Background: We have documented that adrenaline 2.0 µg·ml− 1 markedly improves relief of dynamic pain when added to a thoracic epidural analgesic infusion of bupivacaine 1 mg·ml− 1 and fentanyl 2 µg·ml− 1. Concern about possible adverse effects on spinal cord blood flow, expressed by others, prompted us to find the lowest concentration of adrenaline needed to produce effective and reliable pain relief after major surgery.
Methods: A prospective, randomized, double-blind, parallel group study was carried out in 36 patients after major thoracic or upper abdominal surgery. Patients with only mild pain when coughing during titrated thoracic epidural infusion of approximately 9 ml per hour of bupivacaine 1 mg·ml− 1, fentanyl 2 µg·ml− 1, and adrenaline 2.0 µg·ml− 1 were included. The study was conducted as a dose-finding study comparing three different adrenaline concentrations in the epidural mixture (0.5, 1.0, and 1.5 µg·ml− 1) with each other and with adrenaline 2.0 µg·ml− 1 in our standard epidural mixture. On the 1st postoperative day, the patients were randomly allocated into three equal groups of 12 patients each, and given a double-blind epidural infusion at the same rate, but with different adrenaline concentrations (0.5, 1.0, or 1.5 µg·ml− 1). The effects were observed for 4 h or until pain when coughing became unacceptable in spite of rescue analgesia. Rescue analgesia consisted of up to two patient-controlled epidural bolus injections per hour (4 ml) and subsequent i.v. morphine, if necessary. All patients received rectal paracetamol 1 g, every 6th hour. Main outcome measures were pain intensity at rest and when coughing, evaluated by a visual analogue scale and an overall quality of pain relief score. The extent of sensory blockade was evaluated by determining dermatomal hypaesthesia to cold.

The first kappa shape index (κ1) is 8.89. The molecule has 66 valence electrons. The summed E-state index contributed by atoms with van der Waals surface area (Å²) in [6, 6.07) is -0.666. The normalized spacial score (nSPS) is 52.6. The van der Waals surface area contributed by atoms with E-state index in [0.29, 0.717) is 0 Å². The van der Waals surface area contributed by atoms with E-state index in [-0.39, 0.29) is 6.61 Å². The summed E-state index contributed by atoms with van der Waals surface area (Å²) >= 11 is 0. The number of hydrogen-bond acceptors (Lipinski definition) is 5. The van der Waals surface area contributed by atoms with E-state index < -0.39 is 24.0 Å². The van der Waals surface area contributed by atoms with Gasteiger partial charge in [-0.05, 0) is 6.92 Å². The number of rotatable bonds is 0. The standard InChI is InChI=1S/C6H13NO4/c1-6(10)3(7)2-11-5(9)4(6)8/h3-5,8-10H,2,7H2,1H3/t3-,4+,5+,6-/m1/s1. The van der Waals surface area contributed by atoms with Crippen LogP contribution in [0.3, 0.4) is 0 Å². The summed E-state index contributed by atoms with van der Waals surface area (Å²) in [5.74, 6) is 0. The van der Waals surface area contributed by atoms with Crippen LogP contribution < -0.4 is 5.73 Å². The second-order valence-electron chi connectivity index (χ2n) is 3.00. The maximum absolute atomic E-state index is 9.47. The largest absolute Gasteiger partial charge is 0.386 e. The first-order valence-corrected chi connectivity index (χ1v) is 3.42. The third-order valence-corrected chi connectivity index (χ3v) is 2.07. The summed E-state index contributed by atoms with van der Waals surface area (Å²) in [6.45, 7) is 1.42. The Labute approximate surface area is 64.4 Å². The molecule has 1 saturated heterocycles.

Results: Pain intensity when coughing increased (P < 0.001) and the number of hypaesthetic dermatomal segments decreased (P < 0.002) when the concentration of adrenaline was reduced below 1.5 µg·ml− 1 in the triple epidural mixture. This change started within two hours after reducing the concentration of adrenaline below 1.5 µg·ml− 1. The differences in pain intensities at rest were less pronounced. After 4 h with adrenaline 0.5 or 1.0 µg·ml− 1 pain intensity when coughing was unacceptable in spite of rescue analgesia. After restarting the standard epidural mixture with adrenaline 2.0 µg·ml− 1, pain intensity was again reduced to mild pain when coughing and the sensory blockade was restored. Occurrence of pruritus increased with a decreasing adrenaline concentration.
Conclusions: Adrenaline in a dose-related manner improves the pain-relieving effect and sensory blockade and decreases the occurrence of pruritus of a low-concentration thoracic epidural analgesic infusion of bupivacaine 1 mg . ml− 1 and fentanyl 2 µg·ml− 1 after major thoracic or upper abdominal surgery. The minimally effective concentration of adrenaline, when added to bupivacaine 1 mg·ml− 1 and fentanyl 2 µg·ml− 1, to maintain relief of dynamic pain is approximately 1.5 µg·ml− 1. The data clearly document that dynamic, cough-provoked pain is a more sensitive outcome measure for postoperative pain relief than pain at rest.